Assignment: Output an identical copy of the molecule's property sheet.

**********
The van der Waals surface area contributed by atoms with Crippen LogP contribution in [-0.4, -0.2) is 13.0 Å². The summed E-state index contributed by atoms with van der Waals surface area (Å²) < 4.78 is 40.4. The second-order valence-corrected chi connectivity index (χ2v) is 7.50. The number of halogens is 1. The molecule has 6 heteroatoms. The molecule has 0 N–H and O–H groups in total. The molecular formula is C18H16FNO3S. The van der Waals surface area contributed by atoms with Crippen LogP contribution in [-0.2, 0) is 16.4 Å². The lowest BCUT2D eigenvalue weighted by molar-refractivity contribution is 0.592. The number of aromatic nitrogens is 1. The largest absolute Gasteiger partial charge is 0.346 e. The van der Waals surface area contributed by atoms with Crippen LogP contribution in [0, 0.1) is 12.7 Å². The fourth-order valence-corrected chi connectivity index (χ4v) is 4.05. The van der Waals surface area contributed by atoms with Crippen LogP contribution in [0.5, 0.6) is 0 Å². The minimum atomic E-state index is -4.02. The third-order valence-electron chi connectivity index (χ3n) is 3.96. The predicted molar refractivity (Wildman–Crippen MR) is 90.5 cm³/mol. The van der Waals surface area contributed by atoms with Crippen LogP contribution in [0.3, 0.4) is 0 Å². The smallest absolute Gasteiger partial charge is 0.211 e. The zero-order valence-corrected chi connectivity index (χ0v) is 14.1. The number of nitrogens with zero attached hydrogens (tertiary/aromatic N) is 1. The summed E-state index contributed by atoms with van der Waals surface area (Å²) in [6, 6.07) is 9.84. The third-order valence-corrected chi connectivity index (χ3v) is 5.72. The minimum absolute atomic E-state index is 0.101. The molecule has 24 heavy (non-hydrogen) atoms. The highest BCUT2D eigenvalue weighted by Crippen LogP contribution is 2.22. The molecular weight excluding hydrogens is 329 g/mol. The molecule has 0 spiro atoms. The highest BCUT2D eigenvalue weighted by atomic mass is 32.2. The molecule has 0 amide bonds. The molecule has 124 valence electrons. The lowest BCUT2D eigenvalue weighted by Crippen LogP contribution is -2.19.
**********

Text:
The van der Waals surface area contributed by atoms with Crippen LogP contribution in [-0.4, -0.2) is 13.0 Å². The summed E-state index contributed by atoms with van der Waals surface area (Å²) < 4.78 is 40.4. The second-order valence-corrected chi connectivity index (χ2v) is 7.50. The number of halogens is 1. The molecule has 6 heteroatoms. The molecule has 0 N–H and O–H groups in total. The molecular formula is C18H16FNO3S. The van der Waals surface area contributed by atoms with Crippen LogP contribution in [-0.2, 0) is 16.4 Å². The lowest BCUT2D eigenvalue weighted by molar-refractivity contribution is 0.592. The number of aromatic nitrogens is 1. The largest absolute Gasteiger partial charge is 0.346 e. The van der Waals surface area contributed by atoms with Crippen LogP contribution in [0, 0.1) is 12.7 Å². The fourth-order valence-corrected chi connectivity index (χ4v) is 4.05. The van der Waals surface area contributed by atoms with Crippen LogP contribution in [0.5, 0.6) is 0 Å². The minimum atomic E-state index is -4.02. The third-order valence-electron chi connectivity index (χ3n) is 3.96. The predicted molar refractivity (Wildman–Crippen MR) is 90.5 cm³/mol. The van der Waals surface area contributed by atoms with Crippen LogP contribution in [0.3, 0.4) is 0 Å². The smallest absolute Gasteiger partial charge is 0.211 e. The zero-order valence-corrected chi connectivity index (χ0v) is 14.1. The number of nitrogens with zero attached hydrogens (tertiary/aromatic N) is 1. The summed E-state index contributed by atoms with van der Waals surface area (Å²) in [6, 6.07) is 9.84. The third-order valence-corrected chi connectivity index (χ3v) is 5.72. The minimum absolute atomic E-state index is 0.101. The molecule has 24 heavy (non-hydrogen) atoms. The highest BCUT2D eigenvalue weighted by Crippen LogP contribution is 2.22. The molecular weight excluding hydrogens is 329 g/mol. The molecule has 0 spiro atoms. The highest BCUT2D eigenvalue weighted by atomic mass is 32.2. The molecule has 0 amide bonds. The molecule has 124 valence electrons. The lowest BCUT2D eigenvalue weighted by Crippen LogP contribution is -2.19.